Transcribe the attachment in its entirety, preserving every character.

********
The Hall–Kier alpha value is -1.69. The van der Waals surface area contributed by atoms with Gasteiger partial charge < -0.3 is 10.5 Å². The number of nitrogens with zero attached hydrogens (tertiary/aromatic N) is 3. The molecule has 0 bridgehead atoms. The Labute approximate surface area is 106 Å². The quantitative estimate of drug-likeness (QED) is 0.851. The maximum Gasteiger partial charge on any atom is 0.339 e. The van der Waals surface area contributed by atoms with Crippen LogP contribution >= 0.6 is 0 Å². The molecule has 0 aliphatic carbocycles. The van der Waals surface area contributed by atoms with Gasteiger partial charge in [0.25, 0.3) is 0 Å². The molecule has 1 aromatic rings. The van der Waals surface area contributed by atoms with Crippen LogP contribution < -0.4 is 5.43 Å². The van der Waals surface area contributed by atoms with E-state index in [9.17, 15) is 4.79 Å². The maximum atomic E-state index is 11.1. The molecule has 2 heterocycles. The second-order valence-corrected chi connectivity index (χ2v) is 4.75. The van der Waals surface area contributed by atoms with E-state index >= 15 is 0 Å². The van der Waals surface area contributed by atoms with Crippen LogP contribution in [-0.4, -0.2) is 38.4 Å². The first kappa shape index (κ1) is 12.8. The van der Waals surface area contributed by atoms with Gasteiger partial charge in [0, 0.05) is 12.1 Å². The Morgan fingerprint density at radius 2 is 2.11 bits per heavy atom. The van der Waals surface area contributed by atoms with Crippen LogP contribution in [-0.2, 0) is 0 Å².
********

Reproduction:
The Hall–Kier alpha value is -1.69. The van der Waals surface area contributed by atoms with Gasteiger partial charge < -0.3 is 10.5 Å². The number of nitrogens with zero attached hydrogens (tertiary/aromatic N) is 3. The molecule has 0 bridgehead atoms. The Labute approximate surface area is 106 Å². The quantitative estimate of drug-likeness (QED) is 0.851. The maximum Gasteiger partial charge on any atom is 0.339 e. The van der Waals surface area contributed by atoms with Crippen LogP contribution >= 0.6 is 0 Å². The molecule has 0 aliphatic carbocycles. The van der Waals surface area contributed by atoms with Gasteiger partial charge in [0.25, 0.3) is 0 Å². The molecule has 1 aromatic rings. The van der Waals surface area contributed by atoms with Crippen LogP contribution < -0.4 is 5.43 Å². The van der Waals surface area contributed by atoms with E-state index in [9.17, 15) is 4.79 Å². The maximum atomic E-state index is 11.1. The molecule has 2 heterocycles. The second-order valence-corrected chi connectivity index (χ2v) is 4.75. The van der Waals surface area contributed by atoms with E-state index >= 15 is 0 Å². The van der Waals surface area contributed by atoms with Crippen LogP contribution in [-0.4, -0.2) is 38.4 Å². The first kappa shape index (κ1) is 12.8. The van der Waals surface area contributed by atoms with Gasteiger partial charge in [0, 0.05) is 12.1 Å². The Morgan fingerprint density at radius 2 is 2.11 bits per heavy atom. The van der Waals surface area contributed by atoms with Crippen LogP contribution in [-0.2, 0) is 0 Å².